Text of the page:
Med­way Coun­cil pro­poses build­ing new homes on im­por­tant nightin­gale habi­tat.

BBC Wildlife Magazine - - Agenda - James Fair

Bri­tain’s most im­por­tant nightin­gale pop­u­la­tion is still at risk after Med­way Coun­cil in Kent pub­lished a new draft Lo­cal Plan that des­ig­nates the area where they nest as be­ing suit­able for new hous­ing.

The RSPB says the coun­cil has ig­nored the views of 12,000 peo­ple who ob­jected to pro­pos­als to de­velop the for­mer Min­istry of De­fence site of Lodge Hill, on the Hoo Penin­sula, last year.

It also says Med­way has not – as it should un­der na­tional plan­ning guid­ance – ex­plored all other op­tions for where the houses could be built in­stead, or put in place ways in which the im­pacts of the devel­op­ment can be mit­i­gated or found a new lo­ca­tion where the nightin­gales can breed that com­pen­sates for the loss of this one.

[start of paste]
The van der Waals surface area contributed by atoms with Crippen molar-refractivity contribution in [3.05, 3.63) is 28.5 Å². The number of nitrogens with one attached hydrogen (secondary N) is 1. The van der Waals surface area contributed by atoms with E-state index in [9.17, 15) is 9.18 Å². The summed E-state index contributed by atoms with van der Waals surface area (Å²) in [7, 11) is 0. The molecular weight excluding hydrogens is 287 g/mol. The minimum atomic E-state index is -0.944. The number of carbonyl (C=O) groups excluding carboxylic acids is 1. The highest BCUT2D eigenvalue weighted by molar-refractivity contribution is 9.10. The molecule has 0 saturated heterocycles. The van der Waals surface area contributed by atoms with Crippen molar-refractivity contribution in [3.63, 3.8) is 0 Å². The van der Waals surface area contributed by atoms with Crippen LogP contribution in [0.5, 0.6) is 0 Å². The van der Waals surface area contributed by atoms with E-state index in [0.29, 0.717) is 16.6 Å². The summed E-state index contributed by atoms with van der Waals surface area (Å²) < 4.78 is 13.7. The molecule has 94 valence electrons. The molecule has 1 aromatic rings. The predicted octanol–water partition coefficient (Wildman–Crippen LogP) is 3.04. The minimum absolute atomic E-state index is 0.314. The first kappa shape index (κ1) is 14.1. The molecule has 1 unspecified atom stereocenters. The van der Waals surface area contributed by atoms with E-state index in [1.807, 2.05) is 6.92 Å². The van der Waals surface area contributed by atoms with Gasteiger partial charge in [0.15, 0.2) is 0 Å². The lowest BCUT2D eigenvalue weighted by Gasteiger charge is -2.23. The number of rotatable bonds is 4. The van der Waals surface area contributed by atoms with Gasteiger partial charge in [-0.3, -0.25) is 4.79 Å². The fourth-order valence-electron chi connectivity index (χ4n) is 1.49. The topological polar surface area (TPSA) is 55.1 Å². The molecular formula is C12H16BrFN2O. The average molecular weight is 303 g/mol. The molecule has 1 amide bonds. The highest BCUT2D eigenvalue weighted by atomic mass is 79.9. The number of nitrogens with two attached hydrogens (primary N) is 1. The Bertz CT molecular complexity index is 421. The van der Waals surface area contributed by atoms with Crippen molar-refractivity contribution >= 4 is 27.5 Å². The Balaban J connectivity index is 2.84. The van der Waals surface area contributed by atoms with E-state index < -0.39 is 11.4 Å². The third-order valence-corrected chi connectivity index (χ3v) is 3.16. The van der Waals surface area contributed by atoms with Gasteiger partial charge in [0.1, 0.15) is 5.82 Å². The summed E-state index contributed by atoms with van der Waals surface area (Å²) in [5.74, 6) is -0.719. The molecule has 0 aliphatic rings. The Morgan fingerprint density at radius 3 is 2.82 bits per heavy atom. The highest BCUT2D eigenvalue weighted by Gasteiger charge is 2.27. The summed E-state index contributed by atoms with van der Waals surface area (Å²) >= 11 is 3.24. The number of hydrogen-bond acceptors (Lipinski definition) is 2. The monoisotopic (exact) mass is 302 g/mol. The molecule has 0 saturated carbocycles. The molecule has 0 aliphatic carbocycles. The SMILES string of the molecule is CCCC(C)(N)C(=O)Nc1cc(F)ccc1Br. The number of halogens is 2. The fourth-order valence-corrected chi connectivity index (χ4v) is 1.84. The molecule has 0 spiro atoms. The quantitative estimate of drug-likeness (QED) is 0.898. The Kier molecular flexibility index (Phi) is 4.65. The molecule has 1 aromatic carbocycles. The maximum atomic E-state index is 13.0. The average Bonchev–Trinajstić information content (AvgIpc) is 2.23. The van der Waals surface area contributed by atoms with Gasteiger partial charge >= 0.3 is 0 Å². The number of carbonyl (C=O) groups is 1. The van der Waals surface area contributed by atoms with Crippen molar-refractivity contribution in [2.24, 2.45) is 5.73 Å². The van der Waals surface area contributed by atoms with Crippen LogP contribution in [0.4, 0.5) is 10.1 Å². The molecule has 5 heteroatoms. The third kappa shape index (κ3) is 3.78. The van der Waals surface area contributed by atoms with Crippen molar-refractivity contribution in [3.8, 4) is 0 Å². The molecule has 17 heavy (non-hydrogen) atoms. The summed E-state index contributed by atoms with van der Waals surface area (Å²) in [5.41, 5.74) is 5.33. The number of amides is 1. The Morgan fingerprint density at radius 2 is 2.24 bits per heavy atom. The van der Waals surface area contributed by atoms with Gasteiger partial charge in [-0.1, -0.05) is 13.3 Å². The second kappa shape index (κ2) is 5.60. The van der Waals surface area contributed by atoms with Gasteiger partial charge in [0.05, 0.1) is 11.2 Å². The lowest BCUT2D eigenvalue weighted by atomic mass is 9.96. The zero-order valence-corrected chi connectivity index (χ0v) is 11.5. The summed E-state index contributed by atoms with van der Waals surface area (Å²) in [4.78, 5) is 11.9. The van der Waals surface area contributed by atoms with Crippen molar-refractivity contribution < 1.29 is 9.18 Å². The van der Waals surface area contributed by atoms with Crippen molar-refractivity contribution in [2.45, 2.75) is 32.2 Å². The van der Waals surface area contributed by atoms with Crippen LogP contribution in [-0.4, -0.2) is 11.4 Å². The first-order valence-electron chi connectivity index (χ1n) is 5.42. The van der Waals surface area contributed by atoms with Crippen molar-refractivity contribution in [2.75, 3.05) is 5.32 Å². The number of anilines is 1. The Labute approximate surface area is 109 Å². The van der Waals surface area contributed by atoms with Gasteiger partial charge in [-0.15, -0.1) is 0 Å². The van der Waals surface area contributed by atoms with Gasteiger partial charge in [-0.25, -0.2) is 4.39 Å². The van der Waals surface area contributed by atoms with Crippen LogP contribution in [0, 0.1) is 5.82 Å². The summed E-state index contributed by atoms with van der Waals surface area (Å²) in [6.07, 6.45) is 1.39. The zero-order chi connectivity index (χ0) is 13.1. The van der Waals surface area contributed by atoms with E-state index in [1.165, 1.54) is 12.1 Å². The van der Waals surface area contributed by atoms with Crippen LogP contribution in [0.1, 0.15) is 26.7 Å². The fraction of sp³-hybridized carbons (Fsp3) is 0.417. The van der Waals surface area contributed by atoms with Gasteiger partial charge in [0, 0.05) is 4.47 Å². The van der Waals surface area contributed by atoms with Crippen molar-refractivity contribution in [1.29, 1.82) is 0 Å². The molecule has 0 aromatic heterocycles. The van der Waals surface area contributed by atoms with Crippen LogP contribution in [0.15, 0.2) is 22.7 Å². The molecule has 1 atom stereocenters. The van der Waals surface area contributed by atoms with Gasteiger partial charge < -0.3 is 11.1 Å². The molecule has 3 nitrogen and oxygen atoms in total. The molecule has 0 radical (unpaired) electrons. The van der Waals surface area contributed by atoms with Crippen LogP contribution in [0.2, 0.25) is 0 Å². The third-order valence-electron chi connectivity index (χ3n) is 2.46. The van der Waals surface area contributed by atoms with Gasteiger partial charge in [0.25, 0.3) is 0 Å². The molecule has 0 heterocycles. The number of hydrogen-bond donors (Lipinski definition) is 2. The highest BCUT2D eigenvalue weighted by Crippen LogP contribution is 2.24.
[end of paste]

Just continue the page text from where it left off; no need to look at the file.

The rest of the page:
With only about 5,500 pairs breed­ing in Bri­tain ev­ery year – of which 85 use Lodge Hill – nightin­gales have de­clined by 90 per cent in the past 50 years.

“We need the lo­cal coun­cil to recog­nise there is a na­tion­ally sig­nif­i­cant site on their doorstep that must be pro­tected,” says the RSPB’s Chris Cor­ri­gan.

Lodge Hill’s sig­nif­i­cance for nightin­gales was only dis­cov­ered in 2012, and it was des­ig­nated as a Site of Spe­cial Sci­en­tific In­ter­est (SSSI) in 2013 be­cause of the num­bers that breed there.

Med­way Coun­cil ar­gues that it has to find space for nearly 30,000 new homes by 2035, and that the Lodge Hill area could pro­vide up to 5,000 of them. A spokesper­son has told BBC Wildlife that de­vel­op­ing the site is one of only four sce­nar­ios set out as part of its devel­op­ment strat­egy con­sul­ta­tion.

“We are en­cour­ag­ing peo­ple to have their say on the four sce­nar­ios and we wel­come feed­back,” the spokesper­son says. “We will be care­fully con­sid­er­ing all com­ments re­ceived as part of this con­sul­ta­tion.”

Lodge Hill in Kent is home to 85 nightin­gales, but th­ese fa­mous song­birds have de­clined mas­sively in the UK in the past half cen­tury.

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